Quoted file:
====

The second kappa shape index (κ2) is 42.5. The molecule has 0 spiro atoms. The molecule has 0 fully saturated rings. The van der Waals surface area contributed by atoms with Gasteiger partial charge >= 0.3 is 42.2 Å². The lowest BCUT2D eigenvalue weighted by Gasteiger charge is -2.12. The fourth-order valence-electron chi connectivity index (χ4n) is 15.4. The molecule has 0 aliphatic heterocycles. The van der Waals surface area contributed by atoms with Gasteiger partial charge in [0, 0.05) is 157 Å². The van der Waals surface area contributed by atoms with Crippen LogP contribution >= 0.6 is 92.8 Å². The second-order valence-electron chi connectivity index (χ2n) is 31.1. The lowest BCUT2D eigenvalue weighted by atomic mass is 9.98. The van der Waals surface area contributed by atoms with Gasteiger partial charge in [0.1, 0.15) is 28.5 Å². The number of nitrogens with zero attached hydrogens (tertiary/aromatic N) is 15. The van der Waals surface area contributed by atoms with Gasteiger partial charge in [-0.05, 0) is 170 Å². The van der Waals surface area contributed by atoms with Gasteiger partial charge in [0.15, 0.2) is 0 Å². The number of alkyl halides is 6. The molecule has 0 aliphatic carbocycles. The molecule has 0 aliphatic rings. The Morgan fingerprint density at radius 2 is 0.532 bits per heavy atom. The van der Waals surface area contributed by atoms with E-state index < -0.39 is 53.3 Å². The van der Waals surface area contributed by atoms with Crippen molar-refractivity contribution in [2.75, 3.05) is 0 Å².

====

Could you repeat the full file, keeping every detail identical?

The second kappa shape index (κ2) is 42.5. The molecule has 0 spiro atoms. The molecule has 0 fully saturated rings. The van der Waals surface area contributed by atoms with Gasteiger partial charge >= 0.3 is 42.2 Å². The lowest BCUT2D eigenvalue weighted by Gasteiger charge is -2.12. The fourth-order valence-electron chi connectivity index (χ4n) is 15.4. The molecule has 0 aliphatic heterocycles. The van der Waals surface area contributed by atoms with Gasteiger partial charge in [0, 0.05) is 157 Å². The van der Waals surface area contributed by atoms with Crippen LogP contribution >= 0.6 is 92.8 Å². The second-order valence-electron chi connectivity index (χ2n) is 31.1. The lowest BCUT2D eigenvalue weighted by atomic mass is 9.98. The van der Waals surface area contributed by atoms with Gasteiger partial charge in [0.1, 0.15) is 28.5 Å². The number of nitrogens with zero attached hydrogens (tertiary/aromatic N) is 15. The van der Waals surface area contributed by atoms with Gasteiger partial charge in [-0.05, 0) is 170 Å². The van der Waals surface area contributed by atoms with Gasteiger partial charge in [0.15, 0.2) is 0 Å². The number of alkyl halides is 6. The molecule has 0 aliphatic carbocycles. The molecule has 0 aliphatic rings. The Morgan fingerprint density at radius 2 is 0.532 bits per heavy atom. The van der Waals surface area contributed by atoms with E-state index < -0.39 is 53.3 Å². The van der Waals surface area contributed by atoms with Crippen molar-refractivity contribution in [2.75, 3.05) is 0 Å².